I used to have enormous respect for Catholicism because it had produced so much great music, art, and literature.  But it comes at way too high of a cost.   I now think that it is past time that every single person of conscience leave the Catholic church.  Its corruption is too great and its bigotry too entrenched.  The leaders have decided that misogyny, homophobia, and a twisted view of reproduciton oare the hill they are willing to die defending.  Let them.  Come out of her, that great whore.  Come out.

    • Pseudonym

      FWIW, I think something similar of the military-industrial-special-interest-lobbyist plutocracy that currently dominates the US government. I wonder why more people don’t emigrate.

  • http://timothy.green.name/ Timothy (TRiG)

    The fact is, in a very real sense, the bishops don’t speak for the Church. The official role of  the church magesterum is not to make up doctrines and present them to the people whole cloth. Within Catholic theology, even the Pope can be a heretic (and there have been heretic Popes). The Church is the Church, and is made up of all the people in the Church. Catholic theology is whatever Catholics say it is. The Magesterum is supposed to reflect that, formalise it, and teach it, but the beliefs themselves come from the Church at large, not from the inner circle in the Vatican.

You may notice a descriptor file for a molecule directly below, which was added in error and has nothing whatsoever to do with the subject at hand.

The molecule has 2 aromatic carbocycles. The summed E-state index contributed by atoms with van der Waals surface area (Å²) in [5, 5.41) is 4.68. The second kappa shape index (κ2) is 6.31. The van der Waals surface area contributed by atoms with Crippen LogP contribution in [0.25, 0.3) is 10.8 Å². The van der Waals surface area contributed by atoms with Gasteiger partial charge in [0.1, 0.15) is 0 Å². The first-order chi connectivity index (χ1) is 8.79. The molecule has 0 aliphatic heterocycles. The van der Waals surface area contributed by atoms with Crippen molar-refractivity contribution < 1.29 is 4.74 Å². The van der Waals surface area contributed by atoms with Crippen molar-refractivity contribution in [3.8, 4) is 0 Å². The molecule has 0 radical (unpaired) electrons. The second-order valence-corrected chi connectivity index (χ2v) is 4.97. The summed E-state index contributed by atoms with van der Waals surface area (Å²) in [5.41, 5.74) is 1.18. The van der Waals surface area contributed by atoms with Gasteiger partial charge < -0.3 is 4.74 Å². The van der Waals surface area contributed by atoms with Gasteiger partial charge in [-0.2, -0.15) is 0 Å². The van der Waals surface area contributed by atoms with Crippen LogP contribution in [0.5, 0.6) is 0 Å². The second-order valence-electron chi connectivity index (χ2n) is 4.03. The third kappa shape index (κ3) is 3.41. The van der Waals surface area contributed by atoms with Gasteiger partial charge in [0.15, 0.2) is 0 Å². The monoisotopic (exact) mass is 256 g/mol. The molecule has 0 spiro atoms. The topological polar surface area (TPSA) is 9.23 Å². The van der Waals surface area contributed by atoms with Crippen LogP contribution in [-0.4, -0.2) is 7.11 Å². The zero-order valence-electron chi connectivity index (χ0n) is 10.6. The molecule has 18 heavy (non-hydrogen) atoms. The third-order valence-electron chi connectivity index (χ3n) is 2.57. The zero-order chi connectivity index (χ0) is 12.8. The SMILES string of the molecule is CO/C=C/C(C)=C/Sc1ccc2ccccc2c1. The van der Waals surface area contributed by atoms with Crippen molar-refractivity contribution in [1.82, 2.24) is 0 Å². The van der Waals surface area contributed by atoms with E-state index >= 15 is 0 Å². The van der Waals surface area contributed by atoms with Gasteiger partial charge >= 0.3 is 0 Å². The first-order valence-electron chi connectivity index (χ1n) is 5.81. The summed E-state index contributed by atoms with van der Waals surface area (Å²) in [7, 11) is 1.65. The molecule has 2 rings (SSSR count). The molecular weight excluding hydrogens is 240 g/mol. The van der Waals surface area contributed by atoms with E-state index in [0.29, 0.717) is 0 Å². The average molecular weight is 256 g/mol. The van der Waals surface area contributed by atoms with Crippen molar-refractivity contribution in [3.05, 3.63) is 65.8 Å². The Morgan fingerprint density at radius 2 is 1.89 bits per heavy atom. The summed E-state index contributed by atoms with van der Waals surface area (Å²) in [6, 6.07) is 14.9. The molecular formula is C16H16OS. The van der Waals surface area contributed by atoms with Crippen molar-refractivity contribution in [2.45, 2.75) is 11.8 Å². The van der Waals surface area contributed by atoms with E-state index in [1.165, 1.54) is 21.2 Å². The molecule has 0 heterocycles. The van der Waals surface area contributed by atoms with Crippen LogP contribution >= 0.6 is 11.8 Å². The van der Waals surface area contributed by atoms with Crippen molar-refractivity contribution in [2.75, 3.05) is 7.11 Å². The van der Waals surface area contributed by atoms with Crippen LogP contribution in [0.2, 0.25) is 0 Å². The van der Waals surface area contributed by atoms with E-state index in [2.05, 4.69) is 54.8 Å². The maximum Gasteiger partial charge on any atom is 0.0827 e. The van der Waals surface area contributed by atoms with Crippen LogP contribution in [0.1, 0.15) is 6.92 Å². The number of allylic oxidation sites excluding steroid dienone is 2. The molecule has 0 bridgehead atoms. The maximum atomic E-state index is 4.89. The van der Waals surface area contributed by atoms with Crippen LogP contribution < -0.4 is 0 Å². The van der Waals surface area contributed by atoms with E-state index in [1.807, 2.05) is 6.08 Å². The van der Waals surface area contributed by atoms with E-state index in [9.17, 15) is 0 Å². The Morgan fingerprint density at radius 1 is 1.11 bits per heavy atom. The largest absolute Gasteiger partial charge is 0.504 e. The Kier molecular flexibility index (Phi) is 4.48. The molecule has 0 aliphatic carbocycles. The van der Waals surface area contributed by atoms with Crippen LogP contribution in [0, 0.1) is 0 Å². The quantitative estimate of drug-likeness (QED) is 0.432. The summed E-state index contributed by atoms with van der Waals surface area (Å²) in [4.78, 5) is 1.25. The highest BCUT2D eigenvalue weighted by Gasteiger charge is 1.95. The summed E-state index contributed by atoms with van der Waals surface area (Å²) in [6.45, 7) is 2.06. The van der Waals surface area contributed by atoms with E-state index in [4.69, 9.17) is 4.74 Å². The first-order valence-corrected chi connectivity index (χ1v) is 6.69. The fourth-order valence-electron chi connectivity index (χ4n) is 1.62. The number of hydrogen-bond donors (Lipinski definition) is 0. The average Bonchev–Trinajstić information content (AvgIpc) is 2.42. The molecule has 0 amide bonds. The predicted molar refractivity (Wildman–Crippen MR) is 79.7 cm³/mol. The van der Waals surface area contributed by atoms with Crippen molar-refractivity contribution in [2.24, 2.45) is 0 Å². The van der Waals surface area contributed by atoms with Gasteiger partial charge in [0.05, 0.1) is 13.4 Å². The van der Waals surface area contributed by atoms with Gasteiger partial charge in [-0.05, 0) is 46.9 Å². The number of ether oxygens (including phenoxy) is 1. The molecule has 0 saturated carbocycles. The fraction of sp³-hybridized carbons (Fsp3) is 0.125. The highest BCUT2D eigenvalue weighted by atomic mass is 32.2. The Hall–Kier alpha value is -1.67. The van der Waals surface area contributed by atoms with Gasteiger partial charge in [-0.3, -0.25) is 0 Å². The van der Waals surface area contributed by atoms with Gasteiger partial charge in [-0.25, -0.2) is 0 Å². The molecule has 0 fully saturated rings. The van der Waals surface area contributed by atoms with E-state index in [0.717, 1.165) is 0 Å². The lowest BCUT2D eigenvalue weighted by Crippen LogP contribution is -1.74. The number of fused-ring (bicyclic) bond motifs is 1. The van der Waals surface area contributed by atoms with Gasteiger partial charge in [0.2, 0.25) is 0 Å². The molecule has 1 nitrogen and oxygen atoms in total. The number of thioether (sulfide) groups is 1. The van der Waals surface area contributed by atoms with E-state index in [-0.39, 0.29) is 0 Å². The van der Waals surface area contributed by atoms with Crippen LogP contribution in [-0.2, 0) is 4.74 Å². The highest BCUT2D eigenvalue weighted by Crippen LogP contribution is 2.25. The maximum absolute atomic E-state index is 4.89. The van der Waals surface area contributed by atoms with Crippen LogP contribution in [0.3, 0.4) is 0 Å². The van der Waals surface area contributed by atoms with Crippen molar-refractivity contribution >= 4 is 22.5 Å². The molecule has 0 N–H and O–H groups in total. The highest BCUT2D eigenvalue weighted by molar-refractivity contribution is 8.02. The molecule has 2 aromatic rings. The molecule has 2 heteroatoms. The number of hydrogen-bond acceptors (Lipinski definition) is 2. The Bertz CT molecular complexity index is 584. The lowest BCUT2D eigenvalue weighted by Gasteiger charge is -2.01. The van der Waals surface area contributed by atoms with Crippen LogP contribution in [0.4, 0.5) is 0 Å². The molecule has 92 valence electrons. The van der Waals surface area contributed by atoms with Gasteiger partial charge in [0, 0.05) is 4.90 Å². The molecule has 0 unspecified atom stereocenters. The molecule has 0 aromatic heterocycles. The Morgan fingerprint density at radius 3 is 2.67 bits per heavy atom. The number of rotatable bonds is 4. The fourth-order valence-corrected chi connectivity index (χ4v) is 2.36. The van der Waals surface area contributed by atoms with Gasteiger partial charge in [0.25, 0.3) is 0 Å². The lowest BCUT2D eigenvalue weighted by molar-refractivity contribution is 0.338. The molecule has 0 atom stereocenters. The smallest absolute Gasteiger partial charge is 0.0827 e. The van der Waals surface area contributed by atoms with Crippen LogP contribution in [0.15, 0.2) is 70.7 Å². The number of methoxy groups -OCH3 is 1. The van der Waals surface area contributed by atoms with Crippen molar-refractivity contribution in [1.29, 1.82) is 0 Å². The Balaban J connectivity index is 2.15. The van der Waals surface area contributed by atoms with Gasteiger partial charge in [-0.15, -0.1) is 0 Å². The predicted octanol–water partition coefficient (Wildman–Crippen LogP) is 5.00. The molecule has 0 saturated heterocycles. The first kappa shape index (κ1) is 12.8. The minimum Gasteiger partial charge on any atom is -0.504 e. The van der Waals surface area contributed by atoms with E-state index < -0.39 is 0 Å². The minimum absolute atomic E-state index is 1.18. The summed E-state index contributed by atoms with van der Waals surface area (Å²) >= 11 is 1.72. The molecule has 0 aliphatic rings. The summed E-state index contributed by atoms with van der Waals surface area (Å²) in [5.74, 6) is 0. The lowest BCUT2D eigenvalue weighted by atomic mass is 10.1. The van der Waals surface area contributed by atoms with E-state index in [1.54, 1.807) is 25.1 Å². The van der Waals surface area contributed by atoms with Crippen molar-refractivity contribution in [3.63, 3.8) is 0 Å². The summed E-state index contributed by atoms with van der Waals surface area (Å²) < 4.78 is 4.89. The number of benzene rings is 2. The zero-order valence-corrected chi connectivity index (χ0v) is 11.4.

So we can say that the Magesterum is actually wrong on this one. We can say that Anita Ciannilli is more in step with “the teachings of the Church” than the bishops are.

    Of course, since Vatican II, the Magesterum has taken on more of a leadership role, with the Pope telling Catholics what they should believe (sometimes, even, infallibly). But that’s a modern anomaly.

    TRiG.

  • http://twitter.com/Buffy2q Buffy

    “Is this woman doing something good by taking a stand against her church
    or is she deluding herself by remaining one of its numbers?”

    Both.  I admire her for standing up to them but like so many of those “change them from the inside” types I think she’s deluded if she thinks they’re ever going to evolve on such matters.

    • Pseudonym

      Or she might know her church history well enough to know that the church is in a constant state of evolution. Unfortunately, it tends to evolve slower than people would like, but that could also change.

  • Sheila G

    I did grow up in a church; not Catholic but fundamentalist literal Bible Christian, the Church of Christ; I was surrounded in it, immersed in it, went to church 3 times per week AND attended a Christian university ((shudders)). And I agree with you!  Once I (finally) realized, past 40 years of age (sadly) that the Bible could not possibly be literally true, I was done with it!